Thu | Sep 29, 2022

Seville unrest

Residents of St Catherine gated community cry out for help from floods

Published:Sunday | July 11, 2021 | 12:12 AMCorey Robinson - Senior Staff Reporter

Seville Meadows Phase Three in St Catherine is flooded whenever it rains.
Seville Meadows Phase Three in St Catherine is flooded whenever it rains.

A clogged drain outside the Seville Meadows Phase Three perimeter fence is the main source of the flooding.
A clogged drain outside the Seville Meadows Phase Three perimeter fence is the main source of the flooding.
Residents of Seville Meadows Phase Three in St Catherine are begging the powers-that-be to address their flooding problem.
Residents of Seville Meadows Phase Three in St Catherine are begging the powers-that-be to address their flooding problem.
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The stench of sewage permeated their yards days after Tropical Storm Elsa doused the island. Backwash, residents said, from a clogged drain outside the Seville Meadows Phase Three perimeter fence in St Catherine.

It is a hard reminder of the knee-high floodwaters home-owners of this section of the housing scheme have had to wade through, at least twice, with last year’s passage of Tropical Storms Zeta and Eta. Another harsh reminder is the cement blocks nearby used to hoist furniture from flood waters inside their homes.

It is a simple fix, they argued – the powers that be need to clear the drain at the end of a gully that runs through the community. Yet, after letters to their Member of Parliament Dr Andrew Wheatley, the St Catherine Municipal Corporation, and Prime Minister Andrew Holness, nothing has come of their pleas.

Not even a visit from the MP, who confessed Friday that he heard of the issue during the heavy rainfall, but said that the problem is for the municipal corporation to solve. Nothing also from Mayor Norman Scott, who absolved himself Friday, pointing to Wheatley and the councillor of the Homestead Division for remedy.

Alarmingly, though, Scott, like the residents, was also dumbfounded as to whether Mark McLean or Owen Thompson was the councillor for the Homestead division.

“Listen, while I’m the mayor and chairman of the council, I can’t go into a councillor’s division to do things. They have their funds that they get and so they use it to their own priority. There is a councillor who is elected to that geographical space!” Scott responded curtly to Sunday Gleaner queries, adding that he has not seen any letter to his office on the issue.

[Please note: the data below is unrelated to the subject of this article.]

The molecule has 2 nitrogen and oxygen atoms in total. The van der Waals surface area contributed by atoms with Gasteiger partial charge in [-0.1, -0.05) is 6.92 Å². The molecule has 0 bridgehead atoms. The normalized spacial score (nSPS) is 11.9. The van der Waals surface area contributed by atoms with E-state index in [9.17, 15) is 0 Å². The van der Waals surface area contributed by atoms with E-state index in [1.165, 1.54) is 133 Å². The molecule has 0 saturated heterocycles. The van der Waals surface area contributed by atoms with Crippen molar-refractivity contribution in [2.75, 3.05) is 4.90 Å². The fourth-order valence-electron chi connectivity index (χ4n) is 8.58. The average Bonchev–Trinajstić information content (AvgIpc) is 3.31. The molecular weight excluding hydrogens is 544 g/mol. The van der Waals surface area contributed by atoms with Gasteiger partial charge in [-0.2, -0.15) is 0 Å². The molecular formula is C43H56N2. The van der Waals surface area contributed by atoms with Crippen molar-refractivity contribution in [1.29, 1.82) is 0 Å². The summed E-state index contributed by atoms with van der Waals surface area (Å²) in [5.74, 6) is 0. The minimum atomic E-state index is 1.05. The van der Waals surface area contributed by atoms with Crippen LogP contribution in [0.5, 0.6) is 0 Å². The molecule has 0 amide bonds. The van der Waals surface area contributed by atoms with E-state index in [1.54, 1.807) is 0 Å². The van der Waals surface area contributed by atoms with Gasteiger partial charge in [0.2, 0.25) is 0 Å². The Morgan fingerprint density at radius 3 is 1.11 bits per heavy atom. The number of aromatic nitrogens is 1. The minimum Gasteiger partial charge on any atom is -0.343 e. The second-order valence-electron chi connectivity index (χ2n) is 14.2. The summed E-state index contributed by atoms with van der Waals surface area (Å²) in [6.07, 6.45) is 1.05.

“These are some of the reasons why I don’t want to have these discussions. You are making it appear as if I don’t care about what is happening. I have overall responsibility, yes, but the councillor must say why is it,” he said, noting that any letter to himself or others at the municipal corporation would have been forwarded to the councillor.

PROMISE TO VISIT

Wheatley continued similar rhetoric when contacted.

“The MP is not the local planning authority. All of who do development, works for the parish council,” he quipped, before relenting Friday when told that the blocked drainage is located outside the gated community.

“I was made aware of the situation about Sunday/Monday; some flooding and drainage issues. I’ve not seen the letter. I have not visited the area ... I was told second-hand, I have not confirmed it. I have not been around there as yet and that’s all I can say on the matter,” the MP said.

“Of course I’m going to go around there. I soon go around there go see what’s going on. It is a part of my job,” he said, promising that his visit no later than Wednesday will be accompanied by a team from the National Works Agency (NWA).

CAN’T TAKE ANYMORE

The MP’s promise came as comfort last weekend but residents of Seville Meadows are hoping they will not be fooled. After all, they have paid contractors $60,000 a day and have themselves worked tirelessly to clear debris from other communities washing through the gully. But, unless the area at the end of the waterway outside the fence is cleared, their efforts are in vain.

Three years ago, Kurt McLaughlin purchased his home for just over $7 million. Now he is thinking of selling the property and relocating.

“I can’t deal with this. Me roof not leaking and me house still a flood out. Furniture, everything a wet up. Block me have to put the things on, so them nuh damage,” said McLaughlin.

“It is a terrible situation, star,” he added, noting that, like neighbour Terron Brown, he frets whenever there is heavy rains and he is not there to hoist the furniture.

Shada Morgan-Robinson gets the most sympathy from the affected residents. Her home is the first to flood when the water backs up. Worse is that she has a 10-month-old baby.

“I’m frustrated. If I’m home and the rain is falling I cannot leave home, because I’m terrified of what could happen. And, if I’m on the road, it makes it even worse,” she said.

“When that happens, I get panic attacks because I don’t know what is going to happen. Last year October when it rained, water came in on me and all my furniture were damaged. Everything became waterlogged. I don’t know how much of this I can take.”

corey.robinson@gleanerjm.com